GREEN BAY, Wis. (WBAY) – A lot of questions are being asked after 18-year-old Federico Abarca was shot and killed February 22 in Green Bay over what prosecutors and police now say was a planned robbery of THC vape cartridges.
Four young men — Jared Williquette, Gavin Rock, Colton Keho and Jarid Stevens — are in custody and facing probable homicide charges in connection to his death.
Until this murder, many people have told Action 2 News they never heard of marijuana vaping, so we started looking into it and discovered it is very recently becoming very popular in Northeast Wisconsin.
The Brown County Drug Task Force says investigators have started seeing a lot more of these THC vape cartridges in just the last month.
Investigators say the people mainly looking for or using them are teenagers.
“Just the way it’s packaged, it’s not for adults. It’s packaged to attract a younger group to it,” says Brown County Drug Task Force Lt. Kevin Kinnard.
He shared pictures of marijuana vape cartridges his investigators seized in the last few weeks.
Kinnard says they look much like cartridges used to smoke nicotine, but instead often contain butane hash oil or BHO, usually brown or tan in color.
He says the packages they’re finding in Wisconsin appear to be packaged and purchased on the West Coast, in states where marijuana is legal, but they are brought here and sold illegally.
It’s the information on those packages that raises alarms.
“Typically organic or basically plant-material marijuana is 20-25 percent THC concentration in high grade,” says Kinnard. “Those packages we’re seeing and seizing here in Brown County are saying anywhere from 90-95 percent THC.”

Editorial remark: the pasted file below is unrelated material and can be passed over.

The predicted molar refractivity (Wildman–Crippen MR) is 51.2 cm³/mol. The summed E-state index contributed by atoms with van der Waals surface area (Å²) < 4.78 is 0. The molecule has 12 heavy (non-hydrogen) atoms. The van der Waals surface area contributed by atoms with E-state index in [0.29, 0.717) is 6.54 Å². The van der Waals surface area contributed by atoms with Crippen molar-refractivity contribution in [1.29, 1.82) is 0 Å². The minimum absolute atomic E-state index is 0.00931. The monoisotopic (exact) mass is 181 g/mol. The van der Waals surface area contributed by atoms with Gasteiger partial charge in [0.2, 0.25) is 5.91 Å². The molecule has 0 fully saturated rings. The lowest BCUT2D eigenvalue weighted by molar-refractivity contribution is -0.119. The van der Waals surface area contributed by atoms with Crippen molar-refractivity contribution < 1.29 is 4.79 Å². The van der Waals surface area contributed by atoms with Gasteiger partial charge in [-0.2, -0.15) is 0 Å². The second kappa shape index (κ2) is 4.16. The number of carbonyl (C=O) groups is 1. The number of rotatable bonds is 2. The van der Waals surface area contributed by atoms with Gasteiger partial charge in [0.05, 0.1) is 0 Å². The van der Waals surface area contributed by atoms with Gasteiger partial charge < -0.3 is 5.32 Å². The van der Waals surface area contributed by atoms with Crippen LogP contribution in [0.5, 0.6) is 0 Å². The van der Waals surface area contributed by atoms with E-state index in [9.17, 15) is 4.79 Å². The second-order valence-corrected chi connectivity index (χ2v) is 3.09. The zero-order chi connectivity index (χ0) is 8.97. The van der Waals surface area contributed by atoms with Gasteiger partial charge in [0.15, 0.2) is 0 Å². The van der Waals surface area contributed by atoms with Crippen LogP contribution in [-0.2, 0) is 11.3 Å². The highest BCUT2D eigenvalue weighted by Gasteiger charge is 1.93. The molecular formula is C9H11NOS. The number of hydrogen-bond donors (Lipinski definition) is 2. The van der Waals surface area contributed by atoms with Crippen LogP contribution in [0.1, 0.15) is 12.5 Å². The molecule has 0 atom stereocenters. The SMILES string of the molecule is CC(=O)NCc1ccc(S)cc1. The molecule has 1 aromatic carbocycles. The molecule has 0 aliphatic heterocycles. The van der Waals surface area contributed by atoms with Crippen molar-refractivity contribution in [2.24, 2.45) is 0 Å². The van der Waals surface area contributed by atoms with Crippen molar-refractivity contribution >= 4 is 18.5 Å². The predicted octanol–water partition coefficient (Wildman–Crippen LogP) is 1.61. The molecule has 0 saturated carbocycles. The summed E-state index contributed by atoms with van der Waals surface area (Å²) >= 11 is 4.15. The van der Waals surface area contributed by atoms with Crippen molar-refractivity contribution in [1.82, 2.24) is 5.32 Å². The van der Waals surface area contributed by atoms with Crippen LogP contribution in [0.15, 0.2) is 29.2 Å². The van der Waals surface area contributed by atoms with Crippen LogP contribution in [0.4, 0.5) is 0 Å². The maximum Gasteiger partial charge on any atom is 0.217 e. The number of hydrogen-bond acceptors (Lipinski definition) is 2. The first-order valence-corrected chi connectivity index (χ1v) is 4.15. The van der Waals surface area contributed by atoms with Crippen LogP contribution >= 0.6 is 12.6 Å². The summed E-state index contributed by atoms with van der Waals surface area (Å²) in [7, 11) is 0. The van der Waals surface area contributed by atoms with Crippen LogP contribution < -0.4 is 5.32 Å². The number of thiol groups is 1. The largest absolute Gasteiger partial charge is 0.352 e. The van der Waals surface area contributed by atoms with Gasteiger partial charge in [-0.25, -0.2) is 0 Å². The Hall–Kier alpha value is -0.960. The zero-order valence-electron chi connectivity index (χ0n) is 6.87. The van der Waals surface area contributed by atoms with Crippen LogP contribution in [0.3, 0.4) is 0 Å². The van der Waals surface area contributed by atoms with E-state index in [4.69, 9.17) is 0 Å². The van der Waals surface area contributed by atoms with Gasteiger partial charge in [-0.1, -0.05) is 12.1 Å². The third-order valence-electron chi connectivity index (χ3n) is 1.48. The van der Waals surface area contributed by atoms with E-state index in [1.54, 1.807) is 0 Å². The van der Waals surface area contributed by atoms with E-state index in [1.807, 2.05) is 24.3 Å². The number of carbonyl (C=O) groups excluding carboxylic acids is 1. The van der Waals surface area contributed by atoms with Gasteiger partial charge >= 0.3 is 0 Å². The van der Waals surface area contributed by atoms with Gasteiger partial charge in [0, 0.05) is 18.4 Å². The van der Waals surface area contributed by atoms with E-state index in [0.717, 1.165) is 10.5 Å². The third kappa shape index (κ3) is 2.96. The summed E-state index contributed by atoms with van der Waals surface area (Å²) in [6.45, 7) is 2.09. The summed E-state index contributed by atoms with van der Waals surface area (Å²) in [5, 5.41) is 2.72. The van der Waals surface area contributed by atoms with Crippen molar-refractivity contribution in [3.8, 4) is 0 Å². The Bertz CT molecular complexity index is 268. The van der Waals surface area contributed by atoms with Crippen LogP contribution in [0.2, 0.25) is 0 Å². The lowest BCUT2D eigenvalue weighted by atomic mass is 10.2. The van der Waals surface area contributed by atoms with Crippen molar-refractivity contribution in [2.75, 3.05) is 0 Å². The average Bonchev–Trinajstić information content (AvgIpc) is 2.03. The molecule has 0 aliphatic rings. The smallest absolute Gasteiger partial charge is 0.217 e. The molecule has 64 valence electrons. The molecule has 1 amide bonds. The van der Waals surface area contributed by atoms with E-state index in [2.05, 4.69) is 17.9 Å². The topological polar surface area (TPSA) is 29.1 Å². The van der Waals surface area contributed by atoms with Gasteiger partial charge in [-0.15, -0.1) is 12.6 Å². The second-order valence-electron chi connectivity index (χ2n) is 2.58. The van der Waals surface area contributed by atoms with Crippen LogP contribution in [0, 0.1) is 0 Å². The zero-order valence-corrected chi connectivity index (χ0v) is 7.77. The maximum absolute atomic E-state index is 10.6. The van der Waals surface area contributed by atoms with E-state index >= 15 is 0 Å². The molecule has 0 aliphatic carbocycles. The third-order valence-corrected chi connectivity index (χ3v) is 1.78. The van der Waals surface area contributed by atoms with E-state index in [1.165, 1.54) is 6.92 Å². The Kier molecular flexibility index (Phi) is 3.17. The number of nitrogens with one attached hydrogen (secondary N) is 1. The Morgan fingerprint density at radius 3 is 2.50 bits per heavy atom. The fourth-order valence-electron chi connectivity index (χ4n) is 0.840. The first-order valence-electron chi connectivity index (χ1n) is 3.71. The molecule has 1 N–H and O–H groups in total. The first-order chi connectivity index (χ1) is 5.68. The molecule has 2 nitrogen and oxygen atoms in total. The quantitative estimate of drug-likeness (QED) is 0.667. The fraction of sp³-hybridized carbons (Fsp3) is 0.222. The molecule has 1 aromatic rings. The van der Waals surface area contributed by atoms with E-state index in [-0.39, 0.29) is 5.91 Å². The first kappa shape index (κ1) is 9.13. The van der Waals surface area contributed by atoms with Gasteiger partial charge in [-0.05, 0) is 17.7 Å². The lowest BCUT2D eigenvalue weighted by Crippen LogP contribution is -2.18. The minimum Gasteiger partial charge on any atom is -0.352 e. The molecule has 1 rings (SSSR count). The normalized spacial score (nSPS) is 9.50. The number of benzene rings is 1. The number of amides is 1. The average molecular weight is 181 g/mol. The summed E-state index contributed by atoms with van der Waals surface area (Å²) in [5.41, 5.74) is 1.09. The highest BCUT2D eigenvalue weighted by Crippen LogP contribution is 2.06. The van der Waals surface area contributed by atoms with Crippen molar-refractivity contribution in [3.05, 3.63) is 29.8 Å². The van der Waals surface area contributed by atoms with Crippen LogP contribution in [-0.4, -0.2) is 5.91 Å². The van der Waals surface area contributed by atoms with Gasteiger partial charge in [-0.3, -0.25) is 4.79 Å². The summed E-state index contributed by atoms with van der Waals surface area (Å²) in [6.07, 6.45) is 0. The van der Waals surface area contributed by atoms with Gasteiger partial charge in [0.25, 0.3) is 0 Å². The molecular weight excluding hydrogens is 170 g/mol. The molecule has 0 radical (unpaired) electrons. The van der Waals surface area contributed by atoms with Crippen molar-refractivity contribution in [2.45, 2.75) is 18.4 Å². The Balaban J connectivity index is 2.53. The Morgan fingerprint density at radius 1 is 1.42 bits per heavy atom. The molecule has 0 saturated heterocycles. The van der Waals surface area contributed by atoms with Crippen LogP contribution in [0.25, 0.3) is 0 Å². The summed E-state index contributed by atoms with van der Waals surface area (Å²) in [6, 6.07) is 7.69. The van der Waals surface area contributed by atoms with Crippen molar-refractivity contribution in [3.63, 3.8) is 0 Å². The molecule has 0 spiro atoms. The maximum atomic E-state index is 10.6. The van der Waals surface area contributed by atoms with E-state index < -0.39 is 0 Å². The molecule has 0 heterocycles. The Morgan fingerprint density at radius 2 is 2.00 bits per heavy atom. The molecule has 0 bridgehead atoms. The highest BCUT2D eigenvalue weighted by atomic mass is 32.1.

He equates smoking one THC cartridge to smoking three or four joints at the same time, causing psychotic episodes and odd behaviors among teens with developing brains.
“It depends on the person, depends on their tolerance level. What we have seen in the past is the emergency rooms are telling us they have people presenting with psychotic episodes, just because you’re ingesting so much of the drug so quickly, all at once,” he explains.
The FDA calls e-cigarette use among teens an “epedmic,” with the CDC reporting teen use increasing about 80 percent in one year, but it’s a National Youth Tobacco Survey causing concern. That survey shows using vape pens or e-cigs to ingest THC or marijuana is increasing dramatically.
But Kinnard says parents or teachers may not even know it’s happening, because it doesn’t have that typical “skunky” smell of raw marijuana.
In fact, he says it’s mostly odorless.
The Partnership for Drug Free Kids says vaping marijuana can cause bloodshot eyes, dry mouth, thirst, increased appetite and mood swings, among other symptoms.
But because it isn’t as easily detectable as raw marijuana, Kinnard suggests, “I think the most important thing is to talk to your kids about it and explain the dangers of it to them.”
Kinnard says cartridges are sold here for about $30 to $50 apiece, in demand as drug investigators and Green Bay Police both say they are seeing more and more reports of teens using vape pens to smoke pot.
And after the homicide last week over those THC cartridges, Kinnard says parents should be — and are — taking notice.
“Just a super sad example of a young kid loses his life over four vape cartridges. Just stupid.”